Proponents of TRAP laws hope to create the false impression that abortions are incredibly dangerous and therefore deserving of much stricter regulation than other outpatient procedures. The fact is, abortion is already an incredibly safe procedure. Less than 0.3 percent of all abortions result in complications that require hospitalization, and only a subset of these involve a rush to the ER. A woman is 14 times more likely to die from childbirth than from an abortion.

Laws that require providers to have local hospital privileges can cripple remote clinics where providers fly in from out-of-state. Anti-choicers argue that hospital privileges are a quality control issue, they falsely insinuate that doctors who can’t get local privileges must be bad doctors. The fact is, hospitals set their own rules for granting admitting privileges and the system is not a meritocracy. Some hospitals openly discriminate against abortion providers. Others won’t grant privileges unless a doctor admits at least 5 patients a year. Ironically, abortion is far too safe to allow any competent provider to meet that standard. North Dakota’s lone abortion clinic has sent only one patient to hospital by ambulance since it opened in 1998.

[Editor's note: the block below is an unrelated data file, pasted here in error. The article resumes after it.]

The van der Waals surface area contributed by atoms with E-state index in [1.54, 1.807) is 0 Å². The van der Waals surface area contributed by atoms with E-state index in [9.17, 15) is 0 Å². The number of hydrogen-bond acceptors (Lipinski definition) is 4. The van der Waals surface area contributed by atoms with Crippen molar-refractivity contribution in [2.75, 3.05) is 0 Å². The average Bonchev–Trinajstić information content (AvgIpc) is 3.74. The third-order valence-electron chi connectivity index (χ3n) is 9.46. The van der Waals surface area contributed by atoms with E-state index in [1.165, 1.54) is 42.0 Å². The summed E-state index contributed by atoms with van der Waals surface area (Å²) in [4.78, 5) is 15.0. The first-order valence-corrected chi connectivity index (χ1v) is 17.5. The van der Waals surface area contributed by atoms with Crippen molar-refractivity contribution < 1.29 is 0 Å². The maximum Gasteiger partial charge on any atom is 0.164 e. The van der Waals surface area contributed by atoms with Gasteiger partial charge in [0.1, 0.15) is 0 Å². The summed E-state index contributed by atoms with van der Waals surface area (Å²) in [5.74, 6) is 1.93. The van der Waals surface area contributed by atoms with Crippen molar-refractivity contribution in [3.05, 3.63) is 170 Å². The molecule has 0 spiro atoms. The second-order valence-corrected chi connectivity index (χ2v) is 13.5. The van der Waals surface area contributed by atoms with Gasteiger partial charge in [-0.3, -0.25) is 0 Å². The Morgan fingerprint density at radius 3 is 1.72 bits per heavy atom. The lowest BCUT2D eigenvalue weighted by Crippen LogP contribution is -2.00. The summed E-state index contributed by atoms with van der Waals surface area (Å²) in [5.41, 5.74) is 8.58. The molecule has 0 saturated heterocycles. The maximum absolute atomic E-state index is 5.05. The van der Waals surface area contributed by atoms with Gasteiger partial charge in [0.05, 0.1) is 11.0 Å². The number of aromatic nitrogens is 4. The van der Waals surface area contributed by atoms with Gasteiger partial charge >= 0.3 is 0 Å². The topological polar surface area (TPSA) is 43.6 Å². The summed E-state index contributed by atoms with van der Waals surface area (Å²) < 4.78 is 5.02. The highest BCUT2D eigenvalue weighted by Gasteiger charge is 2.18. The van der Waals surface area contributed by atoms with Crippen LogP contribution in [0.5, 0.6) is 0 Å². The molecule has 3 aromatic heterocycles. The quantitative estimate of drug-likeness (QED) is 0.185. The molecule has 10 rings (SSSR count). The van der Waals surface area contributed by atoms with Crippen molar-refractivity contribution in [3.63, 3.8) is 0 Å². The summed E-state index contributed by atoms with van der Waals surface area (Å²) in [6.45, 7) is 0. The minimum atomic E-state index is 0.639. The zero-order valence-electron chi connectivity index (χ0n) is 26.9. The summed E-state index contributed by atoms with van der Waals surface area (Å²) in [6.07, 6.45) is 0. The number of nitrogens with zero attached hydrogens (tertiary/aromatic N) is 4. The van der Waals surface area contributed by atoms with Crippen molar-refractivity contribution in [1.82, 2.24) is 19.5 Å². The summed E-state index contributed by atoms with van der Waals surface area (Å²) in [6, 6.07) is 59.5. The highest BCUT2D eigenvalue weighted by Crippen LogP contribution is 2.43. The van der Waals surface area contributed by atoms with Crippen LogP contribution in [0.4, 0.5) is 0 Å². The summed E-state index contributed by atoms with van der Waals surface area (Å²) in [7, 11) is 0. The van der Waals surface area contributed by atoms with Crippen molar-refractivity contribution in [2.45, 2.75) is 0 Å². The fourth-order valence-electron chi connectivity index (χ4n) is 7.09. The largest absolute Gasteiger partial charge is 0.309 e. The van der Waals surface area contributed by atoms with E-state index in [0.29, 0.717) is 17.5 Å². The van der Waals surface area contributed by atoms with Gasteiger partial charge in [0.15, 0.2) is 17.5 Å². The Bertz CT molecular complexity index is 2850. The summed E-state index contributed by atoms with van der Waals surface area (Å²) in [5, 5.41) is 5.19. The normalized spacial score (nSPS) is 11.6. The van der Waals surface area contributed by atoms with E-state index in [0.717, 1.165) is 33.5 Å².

There is no legitimate medical reason to require an abortion provider to have local hospital privileges.

"Let's say there's an emergency at my house, and I slip and fall and break my leg or something worse happens. My wife doesn't have to have admitting privileges for me to be able to call an ambulance and get into a hospital," bioethicist and legal scholar Jonathan F. Will told the Jackson Free Press, "(Emergency room) doctors have admitting privileges, and if you need to be admitted, you'll be admitted."

TRAP proponents claim to be champions of medical excellence while dismissing the real experts. The American College of Obstetricians and Gynecologists recommends that all abortion providers have a transport plan to get patients to hospital, but opposes laws that require providers to have local hospital privileges.

In the pitched battle over abortion rights at the state level, outright abortion bans—like the proposed 20-week limit in the Texas bill—garner the most headlines. However, other lesser-known provisions of anti-abortion laws proliferating at the state level may have even more profound effects on abortion access. The vast majority of abortions take place well before 20 weeks. If TRAP laws close all the clinics in a woman’s area, and mandatory waiting periods make it prohibitively expensive for her to travel out of state and stay there long enough to get the procedure, abortion has been effectively banned for her.

Lindsay Beyerstein is an award-winning investigative journalist and In These Times staff writer who writes the blog Duly Noted. Her stories have appeared in Newsweek, Salon, Slate, The Nation, Ms. Magazine, and other publications. Her photographs have been published in the Wall Street Journal and the New York Times' City Room. She also blogs at The Hillman Blog (http://www.hillmanfoundation.org/hillmanblog), a publication of the Sidney Hillman Foundation, a non-profit that honors journalism in the public interest.